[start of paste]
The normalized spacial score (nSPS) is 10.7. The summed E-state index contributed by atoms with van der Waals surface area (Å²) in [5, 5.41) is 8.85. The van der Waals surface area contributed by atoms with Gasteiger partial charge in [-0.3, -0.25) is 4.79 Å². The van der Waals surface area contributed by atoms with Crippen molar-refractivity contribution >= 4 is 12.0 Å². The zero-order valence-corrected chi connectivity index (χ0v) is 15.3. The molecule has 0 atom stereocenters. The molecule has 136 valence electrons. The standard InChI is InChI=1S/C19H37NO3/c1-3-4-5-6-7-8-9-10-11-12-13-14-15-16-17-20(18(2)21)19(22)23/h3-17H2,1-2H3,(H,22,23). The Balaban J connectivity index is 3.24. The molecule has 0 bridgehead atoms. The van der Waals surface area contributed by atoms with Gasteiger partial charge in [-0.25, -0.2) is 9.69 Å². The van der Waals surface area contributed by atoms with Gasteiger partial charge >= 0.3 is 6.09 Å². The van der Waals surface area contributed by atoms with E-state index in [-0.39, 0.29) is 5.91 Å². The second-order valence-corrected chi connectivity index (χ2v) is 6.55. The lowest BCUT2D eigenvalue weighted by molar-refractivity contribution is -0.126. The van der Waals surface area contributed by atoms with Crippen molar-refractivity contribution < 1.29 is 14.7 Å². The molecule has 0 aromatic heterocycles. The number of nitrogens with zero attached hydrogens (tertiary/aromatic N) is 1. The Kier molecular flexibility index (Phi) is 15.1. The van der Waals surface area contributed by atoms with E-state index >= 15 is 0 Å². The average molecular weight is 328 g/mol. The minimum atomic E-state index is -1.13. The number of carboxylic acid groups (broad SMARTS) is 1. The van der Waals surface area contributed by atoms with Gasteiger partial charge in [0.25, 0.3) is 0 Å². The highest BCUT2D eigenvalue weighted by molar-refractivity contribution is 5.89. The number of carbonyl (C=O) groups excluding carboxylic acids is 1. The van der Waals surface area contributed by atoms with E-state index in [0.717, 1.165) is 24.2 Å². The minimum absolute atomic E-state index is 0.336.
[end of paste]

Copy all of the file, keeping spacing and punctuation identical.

The normalized spacial score (nSPS) is 10.7. The summed E-state index contributed by atoms with van der Waals surface area (Å²) in [5, 5.41) is 8.85. The van der Waals surface area contributed by atoms with Gasteiger partial charge in [-0.3, -0.25) is 4.79 Å². The van der Waals surface area contributed by atoms with Crippen molar-refractivity contribution >= 4 is 12.0 Å². The zero-order valence-corrected chi connectivity index (χ0v) is 15.3. The molecule has 0 atom stereocenters. The molecule has 136 valence electrons. The standard InChI is InChI=1S/C19H37NO3/c1-3-4-5-6-7-8-9-10-11-12-13-14-15-16-17-20(18(2)21)19(22)23/h3-17H2,1-2H3,(H,22,23). The Balaban J connectivity index is 3.24. The molecule has 0 bridgehead atoms. The van der Waals surface area contributed by atoms with Gasteiger partial charge in [-0.25, -0.2) is 9.69 Å². The van der Waals surface area contributed by atoms with Gasteiger partial charge >= 0.3 is 6.09 Å². The van der Waals surface area contributed by atoms with E-state index in [-0.39, 0.29) is 5.91 Å². The second-order valence-corrected chi connectivity index (χ2v) is 6.55. The lowest BCUT2D eigenvalue weighted by molar-refractivity contribution is -0.126. The van der Waals surface area contributed by atoms with Crippen molar-refractivity contribution < 1.29 is 14.7 Å². The molecule has 0 aromatic heterocycles. The number of nitrogens with zero attached hydrogens (tertiary/aromatic N) is 1. The Kier molecular flexibility index (Phi) is 15.1. The van der Waals surface area contributed by atoms with E-state index >= 15 is 0 Å². The average molecular weight is 328 g/mol. The minimum atomic E-state index is -1.13. The number of carboxylic acid groups (broad SMARTS) is 1. The van der Waals surface area contributed by atoms with Gasteiger partial charge in [0.25, 0.3) is 0 Å². The highest BCUT2D eigenvalue weighted by molar-refractivity contribution is 5.89. The number of carbonyl (C=O) groups excluding carboxylic acids is 1. The van der Waals surface area contributed by atoms with E-state index in [0.717, 1.165) is 24.2 Å². The minimum absolute atomic E-state index is 0.336.